What exactly is a Smart Garden - Part 2

What exactly is a Smart Garden - Part 2

Hi everyone, it great that you have joined us, so let’s get started with part 2 of our 3 part series of ‘What exactly is a Smart Garden’.

In part one, we looked at some of the aspects of the physical structure of a Smart Garden. The easiest way to explain it is to see it as simply a structure that protects your garden from the worst of the weather. We don’t want it to disconnect you from your local environmental conditions, like, say, a proper greenhouse might. 

While a well-run greenhouse may give you the ability to grow pineapples in a cool climate zone, you will not have a lot of fellow pineapple growers in your area. You want to have the best, most consistent conditions for your garden for the area that you live. That way, you are still part of your local garden community. You can still swap and trade seeds, plants and information, which we see as vital to long-term food security. If your garden environment is radically different from your local environment (by using something like a greenhouse), the more energy-intensive it becomes and the more problems you will face.

To show you just one aspect of how we manage this with our garden is with water harvesting. As our garden has a roof, we capture and harvest all the rain from the roof. It then goes into a holding tank for use in the irrigation system. Now the average annual rainfall in our area is about 600mm per year. There is a slight rise in monthly rainfall in winter and a reduction in rainfall amounts in summer, which is pretty standard. So, because we have an abundance of free water we have harvested from the garden roof, we don’t then deliver the equivalent of 1200mm a year to our garden via the irrigation system. We have set it to still only deliver 600mm, which is the average rainfall that everyone in our areas garden will also receive.

The difference is that when there is a dry year and it actually only rains, say 350mm for the year in our area, our garden will still get 600mm. Then when we have a really wet year, and it rains 1200mm of rain in the year, our garden will still get 600mm. This consistency is key to creating a reliable food production system. A traditional outdoor garden, by comparison, is really going to struggle in the years when it is really dry with only 350mm and when it is too wet with 1200mm.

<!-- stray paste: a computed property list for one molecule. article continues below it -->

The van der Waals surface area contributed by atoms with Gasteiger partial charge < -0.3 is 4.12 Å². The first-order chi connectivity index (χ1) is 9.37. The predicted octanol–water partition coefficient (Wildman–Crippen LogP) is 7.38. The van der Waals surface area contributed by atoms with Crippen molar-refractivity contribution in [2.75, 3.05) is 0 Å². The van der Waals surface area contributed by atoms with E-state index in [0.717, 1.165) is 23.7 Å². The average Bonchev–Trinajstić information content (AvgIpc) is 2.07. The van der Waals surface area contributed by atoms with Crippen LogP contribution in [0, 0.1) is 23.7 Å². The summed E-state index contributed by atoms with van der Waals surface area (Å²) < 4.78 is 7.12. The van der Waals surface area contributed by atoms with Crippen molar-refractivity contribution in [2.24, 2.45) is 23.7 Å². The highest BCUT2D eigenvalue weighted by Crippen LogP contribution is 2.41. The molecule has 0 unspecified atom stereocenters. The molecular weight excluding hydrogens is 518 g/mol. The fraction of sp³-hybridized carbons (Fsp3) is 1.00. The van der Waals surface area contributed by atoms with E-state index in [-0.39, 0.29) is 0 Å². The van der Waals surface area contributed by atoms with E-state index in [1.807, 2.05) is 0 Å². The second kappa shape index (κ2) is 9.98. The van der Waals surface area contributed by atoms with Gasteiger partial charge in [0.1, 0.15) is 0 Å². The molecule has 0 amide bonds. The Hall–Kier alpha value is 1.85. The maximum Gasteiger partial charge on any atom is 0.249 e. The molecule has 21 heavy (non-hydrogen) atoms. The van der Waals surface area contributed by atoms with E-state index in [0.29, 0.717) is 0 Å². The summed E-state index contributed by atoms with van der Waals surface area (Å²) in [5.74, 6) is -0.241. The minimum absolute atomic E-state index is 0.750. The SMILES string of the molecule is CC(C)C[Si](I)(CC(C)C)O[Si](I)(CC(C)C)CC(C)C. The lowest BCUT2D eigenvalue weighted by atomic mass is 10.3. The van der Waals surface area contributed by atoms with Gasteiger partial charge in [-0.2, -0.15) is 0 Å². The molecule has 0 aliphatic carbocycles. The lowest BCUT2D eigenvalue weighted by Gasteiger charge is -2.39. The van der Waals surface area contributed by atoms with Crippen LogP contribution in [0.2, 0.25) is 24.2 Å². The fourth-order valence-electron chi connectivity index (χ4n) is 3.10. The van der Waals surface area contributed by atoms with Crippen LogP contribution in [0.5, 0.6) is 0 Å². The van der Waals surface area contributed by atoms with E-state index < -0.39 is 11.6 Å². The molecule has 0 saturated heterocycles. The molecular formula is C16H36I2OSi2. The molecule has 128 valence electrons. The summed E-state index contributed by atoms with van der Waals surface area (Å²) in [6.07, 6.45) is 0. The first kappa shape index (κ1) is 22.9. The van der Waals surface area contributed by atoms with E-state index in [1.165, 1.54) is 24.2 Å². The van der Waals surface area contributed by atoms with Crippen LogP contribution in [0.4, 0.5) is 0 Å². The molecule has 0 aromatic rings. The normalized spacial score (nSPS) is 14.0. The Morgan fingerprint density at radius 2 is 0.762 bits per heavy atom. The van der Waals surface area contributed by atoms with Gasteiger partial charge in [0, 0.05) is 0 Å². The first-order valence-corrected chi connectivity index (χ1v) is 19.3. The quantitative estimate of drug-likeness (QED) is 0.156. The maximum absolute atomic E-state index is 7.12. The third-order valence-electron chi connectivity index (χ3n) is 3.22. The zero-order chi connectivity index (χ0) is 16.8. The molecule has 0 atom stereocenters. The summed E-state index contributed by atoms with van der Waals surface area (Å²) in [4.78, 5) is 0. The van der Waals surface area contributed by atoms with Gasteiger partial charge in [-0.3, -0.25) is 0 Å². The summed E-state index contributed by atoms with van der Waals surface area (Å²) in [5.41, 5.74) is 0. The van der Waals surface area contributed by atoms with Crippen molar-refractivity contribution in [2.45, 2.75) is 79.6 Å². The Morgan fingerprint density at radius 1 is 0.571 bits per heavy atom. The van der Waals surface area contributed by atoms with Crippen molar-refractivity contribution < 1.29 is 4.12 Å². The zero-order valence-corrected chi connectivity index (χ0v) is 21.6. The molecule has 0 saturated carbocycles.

The same goes for protecting your garden from the wind. We still have mesh panels that allow wind and air into our garden. This protects it from the worst of the wind, but our plants are still getting airflow through the garden. This air will be at the outside ambient temperature. So if the air blowing into the garden is hot, then our garden will be hot, and when it is cold, our garden will be cold. The structure will create a situation where it is not too windy and damage plants, and because we have fans, it will never be too still. We also have misting systems as part of the irrigation system, so on sweltering days, the fans and misting systems manage to ambient temps in the garden and ensure enough humidity for the plants to thrive.

Again, an outdoor garden will have no such protection from strong winds or the ability to create extra air movement or humidity on hot days. We have found this concept of creating the best protected growing space for your plants, based on your local conditions, as key to having a garden that is firstly easy to manage and maintain. Secondly, we can produce a large amount of produce consistently for our family and us. 

While there can be no doubt there is an extra level of initial cost and setup in creating a Smart Garden structure, you have to ask yourself why you want to create a garden in the first place? For us, it was about creating an easy, reliable, nutritious food supply. After many years of trying to achieve this outdoors, we realised it would never happen as we had envisioned. We didn’t have hours and days to devote to maintain and managed the garden. We couldn’t control the variable (and getting more variable!) weather patterns or the hungry pest that seemed to be getting more out of our garden than we were.


Next, in part 3, we will look at some of the technology and science that we incorporate in our Smart Garden that helps us create our vision of the homegrown future of food security.

And remember it’s our food - our responsibility, so let’s get Smart about it!


See you for part 3 soon.


Take care, Terry



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